They're going to be dipped. They're going to be highs, but if you stay the course, if you're able to rummage through acknowledging that suffering is inevitable, you're able to find more purpose in that because you're looking for things that you can learn. Some of the most successful people in the world are hungry learners.
They're willing to acknowledge that there's always opportunity and room to grow. And so when you're feeling. Discouraged understand that sometimes it's part of the process. Alex R moseys said that sometimes you have to outwork your doubt. They're going to be moments where you feel as if you know, the world is crumbling and things are just not what you thought they would be.
But the truth is that sometimes dreams are better because of those unexpected turns. They teach us to think on our feet. They wouldn't give us sticking points and stories and plot lines to overcome, because we sure do love a hero's journey. When we're someone could overcome something that we could easily relate to.
Our struggles often provide the mental muscle necessary to pivot in a different direction. They help us anticipate for next time. Oftentimes our decision-making is riddled with heavy emotions, but they also. Have key insights as to what our intuition is based on in the past. And what we've gone through is people, for example, in Malcolm Gladwell's book Blink, he talks about certain instances where nurses can tell what the symptoms of heart disease are just by looking at someone's face or how artists can understand whether something is a fake or something's really.
But they wouldn't have reached a place of instinct if they didn't continue to practice their craft for years on end, it takes trial and error, and you'll never be able to get there unless you're willing to fail. It's just like that old Coldplay song. If you never know, sorry, it doesn't go like that. If you never try, I'll never know just what you want.
I'll say that again because it's never ringing. True. I think this is the gist of this episode if you never try. You'll never know just what you want when you feel discouraged. The only thing we can control at the moment is how we respond to the situation. Feelings of discouragement will come. They are inevitable, especially in the creative journey, but the one thing we can do is we can get quiet, be in a place of introspection and ask what actions we can, or we need to take now to jumpstart and outwork.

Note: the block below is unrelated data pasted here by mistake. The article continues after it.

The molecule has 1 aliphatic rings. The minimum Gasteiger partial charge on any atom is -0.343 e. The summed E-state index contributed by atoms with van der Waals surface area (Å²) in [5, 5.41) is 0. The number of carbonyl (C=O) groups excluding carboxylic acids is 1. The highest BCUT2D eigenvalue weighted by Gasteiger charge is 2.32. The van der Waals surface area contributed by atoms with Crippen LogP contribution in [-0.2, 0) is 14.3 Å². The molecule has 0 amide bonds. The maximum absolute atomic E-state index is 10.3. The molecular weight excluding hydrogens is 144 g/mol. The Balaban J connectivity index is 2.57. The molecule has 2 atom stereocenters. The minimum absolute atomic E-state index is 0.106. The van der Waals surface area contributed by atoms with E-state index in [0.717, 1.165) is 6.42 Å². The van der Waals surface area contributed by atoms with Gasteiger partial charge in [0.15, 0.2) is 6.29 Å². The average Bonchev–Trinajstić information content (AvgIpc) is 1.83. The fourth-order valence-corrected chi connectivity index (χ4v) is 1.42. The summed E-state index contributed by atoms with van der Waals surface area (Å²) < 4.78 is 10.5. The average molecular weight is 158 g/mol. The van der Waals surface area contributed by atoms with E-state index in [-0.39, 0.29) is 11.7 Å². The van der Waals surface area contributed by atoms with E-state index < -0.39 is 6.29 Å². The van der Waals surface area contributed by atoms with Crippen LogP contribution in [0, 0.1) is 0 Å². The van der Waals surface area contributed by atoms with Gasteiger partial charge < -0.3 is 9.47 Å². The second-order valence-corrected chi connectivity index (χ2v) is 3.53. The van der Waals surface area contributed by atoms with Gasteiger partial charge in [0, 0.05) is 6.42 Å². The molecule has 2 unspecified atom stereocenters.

The doubt that we. Your feelings are valid, but they're not facts. Your feelings are not facts. And sometimes you have to take the raw data of what you need to do to bet on yourself. To invest more in your growth. So if I could give you any homework in the think weird podcast, if I am allowed, I would say that the number one thing that you can do to overcome discouragement and to reach a practice of self-awareness, is what can you do for yourself?
Can you journal, can you go on a walk? Can you talk to a trusted friend or process, find something that you can do an action that you can take to help outwork the doubt that you have. My name is Helen. I'm a creative consultant and this is thought weird podcast. If you want more of this, or if you want to work with me, my email will be down below right now.
I'm taking a very small clientele and I'd like to work with you. If this is something that you're struggling with, the discouragement, or if you're a first-generation creative first in your family. First in this country to go to college or to have a career in the creative industry, I'd love to help. And I'd love to talk to you.
So thank you for listening to the think weird podcast. If you think that this episode is going to help somebody, please send it to someone to spread the message. Otherwise, I'll talk to you in the next episode.